The "Worst Is Yet to Come" With COVID, Outgoing CDC Head Warns

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As of Jan. 20, the U.S. has officially shifted from President Donald Trump to President Joe Biden, and with that, many of the federal officials in charge of addressing the COVID pandemic have also changed. Robert R. Redfield, MD, who helmed many aspects of the COVID response during Trump's presidency, was replaced by Rochelle Walensky, MD, as the new director of the Centers for Disease Control and Prevention (CDC). On his way out, Redfield shared his thoughts on the future of the pandemic, with words of warning about what's to come. Read on for the former CDC director's predictions, and for more from Walensky, The New CDC Director Just Issued This Very Dark COVID Warning.

The former CDC director says the pandemic is going to get worse than ever before.

Senior woman in self quarantine to avoid contagion of infection by virus covid-19, stays home looking outdoors from the window
Senior woman in self quarantine to avoid contagion of infection by virus covid-19, stays home looking outdoors from the window

"It's hard to leave at a time when the pandemic still hasn't reached its peak and the worst days haven't come," Redfield told The New York Times. "It would have been more rewarding to leave when the pandemic is under control, but I do feel proud."

Later in the interview, Redfield once again echoed his warning that we haven't seen the darkest days of this virus. "I still believe the worst is yet to come," he repeated. "The reality is we are in for some very difficult time." And for more up-to-date information, sign up for our daily newsletter.

The U.K. strain could contribute to the worsening of the pandemic.

people wearing protective masks against COVID in city streets in winter
people wearing protective masks against COVID in city streets in winter

A report released by the CDC on Jan. 15 said the U.K. strain "has the potential to increase the U.S. pandemic trajectory in the coming months." According to their model, the more transmissible strain is expected to travel so swiftly that by March, it will become the dominant variant in the U.S.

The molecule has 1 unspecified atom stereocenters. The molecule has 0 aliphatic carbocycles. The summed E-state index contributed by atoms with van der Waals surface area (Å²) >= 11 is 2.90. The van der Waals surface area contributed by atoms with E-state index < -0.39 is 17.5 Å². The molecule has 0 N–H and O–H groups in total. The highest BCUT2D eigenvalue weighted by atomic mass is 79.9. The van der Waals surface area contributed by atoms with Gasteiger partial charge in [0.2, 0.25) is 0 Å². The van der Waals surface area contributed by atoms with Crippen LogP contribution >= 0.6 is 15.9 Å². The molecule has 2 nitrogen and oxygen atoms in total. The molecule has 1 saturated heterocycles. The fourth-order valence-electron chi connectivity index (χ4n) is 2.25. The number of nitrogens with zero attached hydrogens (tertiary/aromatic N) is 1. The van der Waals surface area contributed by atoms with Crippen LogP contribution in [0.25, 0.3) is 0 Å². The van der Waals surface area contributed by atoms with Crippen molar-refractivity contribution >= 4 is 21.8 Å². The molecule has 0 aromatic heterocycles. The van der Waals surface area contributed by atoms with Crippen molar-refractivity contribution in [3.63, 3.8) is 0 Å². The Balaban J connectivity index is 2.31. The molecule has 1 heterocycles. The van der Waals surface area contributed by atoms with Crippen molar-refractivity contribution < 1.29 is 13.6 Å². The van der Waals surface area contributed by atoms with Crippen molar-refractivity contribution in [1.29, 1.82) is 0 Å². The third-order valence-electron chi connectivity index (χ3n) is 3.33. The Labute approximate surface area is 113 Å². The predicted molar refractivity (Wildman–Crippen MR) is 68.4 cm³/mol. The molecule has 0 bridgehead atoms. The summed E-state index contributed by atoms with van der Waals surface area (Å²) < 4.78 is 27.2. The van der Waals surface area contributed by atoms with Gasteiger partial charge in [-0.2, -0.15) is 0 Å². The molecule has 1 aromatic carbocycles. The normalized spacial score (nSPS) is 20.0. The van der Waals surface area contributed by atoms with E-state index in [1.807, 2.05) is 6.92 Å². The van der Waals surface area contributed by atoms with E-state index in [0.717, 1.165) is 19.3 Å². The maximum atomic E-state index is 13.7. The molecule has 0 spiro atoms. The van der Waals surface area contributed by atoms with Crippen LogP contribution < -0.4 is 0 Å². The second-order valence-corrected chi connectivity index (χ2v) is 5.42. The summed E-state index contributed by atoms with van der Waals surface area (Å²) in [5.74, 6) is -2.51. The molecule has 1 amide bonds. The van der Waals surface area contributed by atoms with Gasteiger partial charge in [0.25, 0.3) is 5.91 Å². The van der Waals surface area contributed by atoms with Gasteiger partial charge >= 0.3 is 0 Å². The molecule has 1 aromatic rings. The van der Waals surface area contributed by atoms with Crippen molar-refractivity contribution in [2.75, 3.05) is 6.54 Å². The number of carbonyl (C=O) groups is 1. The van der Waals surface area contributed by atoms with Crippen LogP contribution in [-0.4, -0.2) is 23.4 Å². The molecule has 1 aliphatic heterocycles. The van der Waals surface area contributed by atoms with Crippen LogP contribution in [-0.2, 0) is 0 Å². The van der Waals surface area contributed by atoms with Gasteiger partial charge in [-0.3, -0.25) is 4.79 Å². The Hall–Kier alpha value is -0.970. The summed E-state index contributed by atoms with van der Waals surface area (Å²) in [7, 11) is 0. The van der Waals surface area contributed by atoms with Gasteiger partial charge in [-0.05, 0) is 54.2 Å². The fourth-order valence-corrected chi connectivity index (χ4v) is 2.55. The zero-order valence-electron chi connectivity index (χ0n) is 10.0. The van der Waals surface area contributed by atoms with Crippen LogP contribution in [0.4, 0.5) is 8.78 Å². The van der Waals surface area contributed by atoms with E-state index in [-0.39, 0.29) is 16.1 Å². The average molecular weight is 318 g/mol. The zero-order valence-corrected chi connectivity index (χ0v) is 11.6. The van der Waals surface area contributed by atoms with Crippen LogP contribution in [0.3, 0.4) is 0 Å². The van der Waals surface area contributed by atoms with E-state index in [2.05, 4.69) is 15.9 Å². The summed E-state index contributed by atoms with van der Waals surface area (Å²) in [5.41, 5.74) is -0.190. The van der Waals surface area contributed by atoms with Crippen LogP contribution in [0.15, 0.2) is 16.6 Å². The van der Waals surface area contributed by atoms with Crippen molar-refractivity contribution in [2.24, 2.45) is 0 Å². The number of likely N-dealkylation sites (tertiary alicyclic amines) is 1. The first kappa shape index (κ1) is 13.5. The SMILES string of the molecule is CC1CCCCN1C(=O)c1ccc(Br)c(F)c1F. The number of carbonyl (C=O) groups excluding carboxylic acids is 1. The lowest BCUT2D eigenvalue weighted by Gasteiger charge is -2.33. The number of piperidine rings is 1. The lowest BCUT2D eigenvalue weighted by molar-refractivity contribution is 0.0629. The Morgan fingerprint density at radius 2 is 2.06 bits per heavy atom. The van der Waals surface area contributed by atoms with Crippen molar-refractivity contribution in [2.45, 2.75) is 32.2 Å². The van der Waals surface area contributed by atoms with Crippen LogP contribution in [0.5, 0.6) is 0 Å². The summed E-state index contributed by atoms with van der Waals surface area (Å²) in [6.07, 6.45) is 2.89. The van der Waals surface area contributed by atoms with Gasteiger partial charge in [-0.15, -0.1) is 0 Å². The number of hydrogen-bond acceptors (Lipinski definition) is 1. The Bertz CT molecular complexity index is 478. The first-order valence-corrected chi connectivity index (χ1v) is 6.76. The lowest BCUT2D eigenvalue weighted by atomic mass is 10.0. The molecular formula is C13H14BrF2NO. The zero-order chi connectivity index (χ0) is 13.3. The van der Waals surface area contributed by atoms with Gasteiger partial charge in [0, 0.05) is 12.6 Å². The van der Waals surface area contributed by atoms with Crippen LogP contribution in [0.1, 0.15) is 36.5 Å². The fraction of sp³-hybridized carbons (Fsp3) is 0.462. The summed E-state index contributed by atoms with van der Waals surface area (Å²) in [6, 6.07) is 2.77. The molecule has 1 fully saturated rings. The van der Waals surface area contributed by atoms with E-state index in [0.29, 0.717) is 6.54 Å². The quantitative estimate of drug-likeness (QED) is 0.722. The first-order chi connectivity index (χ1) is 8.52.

In light of this, the CDC is warning people that they need to adhere to COVID precautions such as distancing, masking, hand hygiene, and avoiding indoor gatherings immediately. "These measures will be more effective if they are instituted sooner rather than later to slow the initial spread" of the U.K. strain, according to the CDC. And for more on the future of the pandemic, The Moderna CEO Just Made This Scary Prediction About COVID.

According to Redfield, the hardest part of responding to COVID was the lack of investment.

Female doctor doing medical exam to a senior woman at her home
Female doctor doing medical exam to a senior woman at her home

In looking back on his work heading the CDC, Redfield said the most difficult part of the job was trying to orchestrate an effective response to the pandemic in a country "where there's been probably more than 30 years of underinvestment in public health across this nation." And if you're worried about staying healthy, The CDC Warns Against Using These 6 Face Masks.

The former CDC head was disappointed by the way public health measures were reinforced.

Woman wearing a mask
Woman wearing a mask

A key to curtailing COVID is adhering to the various precautions that can help slow the spread of the virus until the majority of people are vaccinated. Redfield said his "greatest disappointment was the lack of consistency of public health messaging and the inconsistency of civic leaders to reinforce the public health message." Within the U.S., COVID restrictions—like lockdowns and mask mandates—have varied significantly from state to state.

"The fact that we didn't have an alignment meant we had the private sector and public sector all wrestling with how to put it together independently," Redfield said. And for more on coronavirus mitigation measures, These 2 COVID Precautions May Not Be Necessary After All, New Study Finds.